Having a checking account has historically been considered an important building block toward financial success. Unfortunately, an estimated 5.9 million U.S. consumers were “unbanked” in 2021 according to a survey by the Federal Deposit Insurance Corporation (FDIC).
In simple English, these consumers did not have a checking or savings account at a bank or credit union. As you might expect, many of them also have poor credit scores.
If you’re seeking to build or rebuild your credit, our editors have recommended secured credit cards for many years due to the fact that their rates and fees are typically attractive (in comparison to other unsecured options) and, when used responsibly, can help you quickly increase your score. The problem, though, is that most secured cards require you have a checking account to pay your security deposit and make monthly payments. So what happens to the people who can’t get a checking account either because of past financial mistakes or another reason?
If you fall into this category, I hope this article helps you understand viable options for getting approved for a secured card without a bank account.
What is ChexSystems?
ChexSystems is a consumer reporting agency focused on checking account-related responsibility.
You’ve probably heard of the three major credit reporting agencies or bureaus: TransUnion, Equifax and Experian. But you’ll probably only hear about ChexSystems if you end up on their list of consumers who have had checking accounts closed due to multiple non-sufficient funds (NSF) transactions.
So, while some consumers choose not to have a banking relationship for various reasons, many other consumers that want a bank account can’t get one due to being listed on ChexSystems.
If your application for a checking account has been denied for this reason, it’s important to understand your rights. Moreover, while there are certainly ways to get approved for a secured card without a banking account (see below), it is still helpful to have a checking account to get approved for most secured cards.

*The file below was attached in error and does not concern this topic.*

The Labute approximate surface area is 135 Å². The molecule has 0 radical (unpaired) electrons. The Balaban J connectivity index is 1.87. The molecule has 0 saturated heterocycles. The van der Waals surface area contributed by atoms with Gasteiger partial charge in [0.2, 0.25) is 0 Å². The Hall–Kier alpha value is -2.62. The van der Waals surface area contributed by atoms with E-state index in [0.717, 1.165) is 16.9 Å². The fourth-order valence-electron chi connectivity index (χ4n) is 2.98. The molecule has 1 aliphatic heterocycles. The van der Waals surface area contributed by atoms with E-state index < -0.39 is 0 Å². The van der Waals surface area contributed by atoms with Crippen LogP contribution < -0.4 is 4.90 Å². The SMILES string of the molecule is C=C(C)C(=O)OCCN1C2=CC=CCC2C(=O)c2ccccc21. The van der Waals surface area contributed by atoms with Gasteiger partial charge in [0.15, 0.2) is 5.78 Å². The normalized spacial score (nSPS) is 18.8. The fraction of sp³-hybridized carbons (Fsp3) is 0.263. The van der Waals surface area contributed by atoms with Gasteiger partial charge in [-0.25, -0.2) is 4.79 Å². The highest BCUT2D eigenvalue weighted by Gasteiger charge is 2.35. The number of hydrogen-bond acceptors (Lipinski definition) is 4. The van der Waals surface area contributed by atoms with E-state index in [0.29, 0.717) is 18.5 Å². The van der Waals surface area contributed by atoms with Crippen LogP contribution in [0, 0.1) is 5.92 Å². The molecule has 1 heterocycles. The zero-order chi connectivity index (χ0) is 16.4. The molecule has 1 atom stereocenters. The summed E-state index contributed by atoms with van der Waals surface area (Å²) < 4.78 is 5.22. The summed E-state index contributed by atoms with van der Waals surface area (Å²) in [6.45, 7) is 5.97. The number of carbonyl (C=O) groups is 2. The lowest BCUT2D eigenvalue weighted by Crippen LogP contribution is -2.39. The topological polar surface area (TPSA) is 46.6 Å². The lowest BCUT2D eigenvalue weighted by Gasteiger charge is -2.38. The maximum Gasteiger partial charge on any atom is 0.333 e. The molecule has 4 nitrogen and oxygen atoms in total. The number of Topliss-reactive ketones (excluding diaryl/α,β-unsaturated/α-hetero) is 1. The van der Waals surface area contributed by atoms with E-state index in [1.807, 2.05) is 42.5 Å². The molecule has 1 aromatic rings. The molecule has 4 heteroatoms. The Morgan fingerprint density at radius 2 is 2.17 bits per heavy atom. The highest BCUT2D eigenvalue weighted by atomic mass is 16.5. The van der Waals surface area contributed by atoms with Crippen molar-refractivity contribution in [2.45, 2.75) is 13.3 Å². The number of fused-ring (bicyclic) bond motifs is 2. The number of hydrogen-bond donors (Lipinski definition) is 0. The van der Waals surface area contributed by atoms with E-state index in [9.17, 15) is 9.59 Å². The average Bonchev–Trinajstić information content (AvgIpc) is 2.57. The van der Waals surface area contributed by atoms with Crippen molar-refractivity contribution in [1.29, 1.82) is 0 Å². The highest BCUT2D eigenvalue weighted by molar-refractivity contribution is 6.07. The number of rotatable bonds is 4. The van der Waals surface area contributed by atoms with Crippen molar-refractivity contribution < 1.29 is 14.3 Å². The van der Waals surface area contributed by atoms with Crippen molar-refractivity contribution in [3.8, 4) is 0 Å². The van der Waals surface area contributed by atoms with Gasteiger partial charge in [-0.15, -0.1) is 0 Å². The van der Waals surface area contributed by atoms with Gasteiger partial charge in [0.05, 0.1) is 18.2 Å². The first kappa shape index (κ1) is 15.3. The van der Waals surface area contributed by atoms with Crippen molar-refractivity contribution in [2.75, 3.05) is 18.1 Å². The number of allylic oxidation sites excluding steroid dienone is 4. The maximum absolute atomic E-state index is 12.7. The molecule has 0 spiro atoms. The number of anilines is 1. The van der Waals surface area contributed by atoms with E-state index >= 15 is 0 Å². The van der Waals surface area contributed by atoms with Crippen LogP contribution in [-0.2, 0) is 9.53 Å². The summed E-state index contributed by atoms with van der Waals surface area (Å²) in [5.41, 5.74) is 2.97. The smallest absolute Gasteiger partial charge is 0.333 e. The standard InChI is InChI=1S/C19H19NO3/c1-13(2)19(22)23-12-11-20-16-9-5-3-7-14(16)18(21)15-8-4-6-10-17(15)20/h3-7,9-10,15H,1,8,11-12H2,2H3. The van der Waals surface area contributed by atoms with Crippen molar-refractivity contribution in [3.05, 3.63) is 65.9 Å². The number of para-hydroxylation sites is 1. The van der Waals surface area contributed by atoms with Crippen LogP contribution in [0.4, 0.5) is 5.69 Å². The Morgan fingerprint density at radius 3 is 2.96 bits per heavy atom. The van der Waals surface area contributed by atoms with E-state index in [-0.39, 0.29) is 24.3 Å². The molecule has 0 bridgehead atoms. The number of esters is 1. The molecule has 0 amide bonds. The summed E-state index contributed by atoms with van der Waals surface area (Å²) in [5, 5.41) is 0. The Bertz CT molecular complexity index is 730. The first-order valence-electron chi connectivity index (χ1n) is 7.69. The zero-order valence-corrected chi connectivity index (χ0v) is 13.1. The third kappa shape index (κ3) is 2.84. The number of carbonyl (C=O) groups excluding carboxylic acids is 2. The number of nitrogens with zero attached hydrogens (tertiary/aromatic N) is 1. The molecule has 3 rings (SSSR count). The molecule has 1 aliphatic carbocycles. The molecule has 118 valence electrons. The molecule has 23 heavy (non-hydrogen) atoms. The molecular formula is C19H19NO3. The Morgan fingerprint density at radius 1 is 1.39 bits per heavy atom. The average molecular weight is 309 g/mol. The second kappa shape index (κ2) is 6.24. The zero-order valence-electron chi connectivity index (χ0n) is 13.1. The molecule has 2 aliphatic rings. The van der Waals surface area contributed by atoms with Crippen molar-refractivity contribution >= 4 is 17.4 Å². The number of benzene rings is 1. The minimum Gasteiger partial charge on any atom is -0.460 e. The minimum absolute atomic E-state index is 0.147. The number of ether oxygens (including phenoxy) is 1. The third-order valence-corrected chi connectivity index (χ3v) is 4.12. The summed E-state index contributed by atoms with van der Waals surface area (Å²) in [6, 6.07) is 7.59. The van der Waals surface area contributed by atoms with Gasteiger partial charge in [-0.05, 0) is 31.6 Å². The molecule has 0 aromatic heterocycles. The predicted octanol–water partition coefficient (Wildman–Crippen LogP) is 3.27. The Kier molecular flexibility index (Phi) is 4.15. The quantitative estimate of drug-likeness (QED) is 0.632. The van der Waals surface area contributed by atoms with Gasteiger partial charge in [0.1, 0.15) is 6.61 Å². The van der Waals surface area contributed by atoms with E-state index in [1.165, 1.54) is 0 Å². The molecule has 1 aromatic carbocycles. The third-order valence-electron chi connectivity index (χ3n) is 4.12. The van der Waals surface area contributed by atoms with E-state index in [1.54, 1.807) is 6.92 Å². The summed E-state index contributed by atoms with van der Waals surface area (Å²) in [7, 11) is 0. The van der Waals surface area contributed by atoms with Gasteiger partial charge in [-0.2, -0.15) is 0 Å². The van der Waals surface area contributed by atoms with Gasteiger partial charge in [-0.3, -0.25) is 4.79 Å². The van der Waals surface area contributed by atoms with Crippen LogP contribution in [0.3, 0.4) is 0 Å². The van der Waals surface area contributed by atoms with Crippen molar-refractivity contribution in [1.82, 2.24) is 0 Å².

If your bank or credit union adds your name to the ChexSystems database due to the mismanagement of your checking or savings account, it will unfortunately stay in their database for five years unless the source of the information requests its removal or ChexSystems becomes obligated to remove it under applicable law.
If the information is accurate, it’s most likely going to stay there for 5 years. But if the data is inaccurate, then contact ChexSystems to investigate it (and hopefully purge it).
Unfortunately, while you’re listed most banks will reject you if you apply for a new checking account since roughly 4 in 5 financial institutions use ChexSystems as part of their background checks on new applicants.
Like the major credit bureaus, ChexSystems must offer you a free copy of your report at least once every year according to federal law. You can use that information to dispute your inclusion on their list if your account closure was the result of fraud or identity theft.
Can being listed on ChexSystems stop you from getting a secured credit card?
Fortunately, being listed on ChexSystems does not directly prevent you from being approved for a card as card issuers normally don’t utilize ChexSystems during the application process.
“When you apply for a card, being (listed) in ChexSystems doesn’t impact your credit score,” Harzog explains. “So unless the issuer decides to look for your name there, it’s unlikely to impact your application.”
The other related plus is that you will likely get approved regardless of your credit score as long as you meet other requirements, typically involving your income and existing debt (requirements vary by issuer, so be sure to read the fine print before applying). One major issuer, for example, boasts an 87% average approval rate.
However, the important caveat to know is that even if you get approved for a secured card, you’ll usually still need a checking account to fund your card (aka the security deposit) and/or to make monthly payments; therefore, being in the ChexSystems database could indirectly affect your ability to qualify for a secured card.
Are there secured cards that don’t require a bank account?
If you’ve found yourself in a vicious cycle of not having a bank account and not being able to get a card, rest assured that you’re not alone. Thankfully, there are a handful of issuers that understand this cycle and offer creative solutions.
The CardNamediscontinued, for example, notes if you don’t have a checking account/debit card, that you can fund your deposit by either of these two options:
- Western Union
- Money order
“It is possible to get a secured card even if you don’t have a checking account,” Harzog adds. “You don’t have as many options, but there are issuers that don’t require a bank account. But do read the terms carefully.”